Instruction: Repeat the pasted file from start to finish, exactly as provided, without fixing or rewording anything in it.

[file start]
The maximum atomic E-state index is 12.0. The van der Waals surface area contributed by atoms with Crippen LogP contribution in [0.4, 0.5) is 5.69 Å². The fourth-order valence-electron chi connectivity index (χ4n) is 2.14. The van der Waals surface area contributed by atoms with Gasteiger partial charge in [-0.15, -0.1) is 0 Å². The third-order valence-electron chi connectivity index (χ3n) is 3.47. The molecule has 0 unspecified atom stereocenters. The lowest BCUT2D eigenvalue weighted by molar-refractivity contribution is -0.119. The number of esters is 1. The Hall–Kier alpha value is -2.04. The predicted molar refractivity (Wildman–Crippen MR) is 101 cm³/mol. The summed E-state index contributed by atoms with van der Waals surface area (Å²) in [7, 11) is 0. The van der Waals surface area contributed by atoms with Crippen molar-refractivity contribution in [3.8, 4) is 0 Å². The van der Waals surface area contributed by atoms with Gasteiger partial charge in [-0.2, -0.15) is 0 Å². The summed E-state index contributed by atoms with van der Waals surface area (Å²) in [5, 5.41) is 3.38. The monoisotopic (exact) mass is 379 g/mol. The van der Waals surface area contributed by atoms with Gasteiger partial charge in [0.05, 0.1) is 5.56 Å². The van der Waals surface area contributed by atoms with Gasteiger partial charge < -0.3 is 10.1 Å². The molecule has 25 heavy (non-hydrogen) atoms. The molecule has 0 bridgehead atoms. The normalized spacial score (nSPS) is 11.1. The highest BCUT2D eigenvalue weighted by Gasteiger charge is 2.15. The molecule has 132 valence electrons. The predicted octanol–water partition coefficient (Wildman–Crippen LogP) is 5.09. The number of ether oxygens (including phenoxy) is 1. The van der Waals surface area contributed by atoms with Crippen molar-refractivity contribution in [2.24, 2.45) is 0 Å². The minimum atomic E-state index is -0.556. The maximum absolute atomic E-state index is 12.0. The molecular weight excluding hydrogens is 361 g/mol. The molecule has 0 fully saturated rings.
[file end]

The maximum atomic E-state index is 12.0. The van der Waals surface area contributed by atoms with Crippen LogP contribution in [0.4, 0.5) is 5.69 Å². The fourth-order valence-electron chi connectivity index (χ4n) is 2.14. The van der Waals surface area contributed by atoms with Gasteiger partial charge in [-0.15, -0.1) is 0 Å². The third-order valence-electron chi connectivity index (χ3n) is 3.47. The molecule has 0 unspecified atom stereocenters. The lowest BCUT2D eigenvalue weighted by molar-refractivity contribution is -0.119. The number of esters is 1. The Hall–Kier alpha value is -2.04. The predicted molar refractivity (Wildman–Crippen MR) is 101 cm³/mol. The summed E-state index contributed by atoms with van der Waals surface area (Å²) in [7, 11) is 0. The van der Waals surface area contributed by atoms with Crippen molar-refractivity contribution in [3.8, 4) is 0 Å². The van der Waals surface area contributed by atoms with Gasteiger partial charge in [-0.2, -0.15) is 0 Å². The summed E-state index contributed by atoms with van der Waals surface area (Å²) in [5, 5.41) is 3.38. The monoisotopic (exact) mass is 379 g/mol. The van der Waals surface area contributed by atoms with Gasteiger partial charge in [0.05, 0.1) is 5.56 Å². The van der Waals surface area contributed by atoms with Gasteiger partial charge < -0.3 is 10.1 Å². The molecule has 25 heavy (non-hydrogen) atoms. The molecule has 0 bridgehead atoms. The normalized spacial score (nSPS) is 11.1. The highest BCUT2D eigenvalue weighted by Gasteiger charge is 2.15. The molecule has 132 valence electrons. The predicted octanol–water partition coefficient (Wildman–Crippen LogP) is 5.09. The number of ether oxygens (including phenoxy) is 1. The van der Waals surface area contributed by atoms with Crippen molar-refractivity contribution in [2.24, 2.45) is 0 Å². The minimum atomic E-state index is -0.556. The maximum absolute atomic E-state index is 12.0. The molecular weight excluding hydrogens is 361 g/mol. The molecule has 0 fully saturated rings.